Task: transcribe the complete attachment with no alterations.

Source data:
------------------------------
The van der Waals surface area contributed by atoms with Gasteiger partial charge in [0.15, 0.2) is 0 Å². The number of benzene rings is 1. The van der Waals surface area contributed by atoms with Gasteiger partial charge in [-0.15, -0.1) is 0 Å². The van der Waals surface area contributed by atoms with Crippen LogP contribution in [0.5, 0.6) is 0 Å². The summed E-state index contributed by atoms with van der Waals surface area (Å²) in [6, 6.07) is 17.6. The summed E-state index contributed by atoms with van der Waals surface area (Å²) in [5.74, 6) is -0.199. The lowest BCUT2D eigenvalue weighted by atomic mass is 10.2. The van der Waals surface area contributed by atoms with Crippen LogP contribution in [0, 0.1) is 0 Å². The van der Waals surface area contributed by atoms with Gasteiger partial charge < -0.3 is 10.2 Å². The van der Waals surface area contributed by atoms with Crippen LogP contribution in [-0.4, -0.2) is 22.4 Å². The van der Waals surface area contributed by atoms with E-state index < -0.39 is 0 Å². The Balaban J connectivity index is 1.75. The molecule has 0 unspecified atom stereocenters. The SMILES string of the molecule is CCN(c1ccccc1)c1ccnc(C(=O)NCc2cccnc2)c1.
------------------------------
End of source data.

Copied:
The van der Waals surface area contributed by atoms with Gasteiger partial charge in [0.15, 0.2) is 0 Å². The number of benzene rings is 1. The van der Waals surface area contributed by atoms with Gasteiger partial charge in [-0.15, -0.1) is 0 Å². The van der Waals surface area contributed by atoms with Crippen LogP contribution in [0.5, 0.6) is 0 Å². The summed E-state index contributed by atoms with van der Waals surface area (Å²) in [6, 6.07) is 17.6. The summed E-state index contributed by atoms with van der Waals surface area (Å²) in [5.74, 6) is -0.199. The lowest BCUT2D eigenvalue weighted by atomic mass is 10.2. The van der Waals surface area contributed by atoms with Crippen LogP contribution in [0, 0.1) is 0 Å². The van der Waals surface area contributed by atoms with Gasteiger partial charge < -0.3 is 10.2 Å². The van der Waals surface area contributed by atoms with Crippen LogP contribution in [-0.4, -0.2) is 22.4 Å². The van der Waals surface area contributed by atoms with E-state index < -0.39 is 0 Å². The Balaban J connectivity index is 1.75. The molecule has 0 unspecified atom stereocenters. The SMILES string of the molecule is CCN(c1ccccc1)c1ccnc(C(=O)NCc2cccnc2)c1.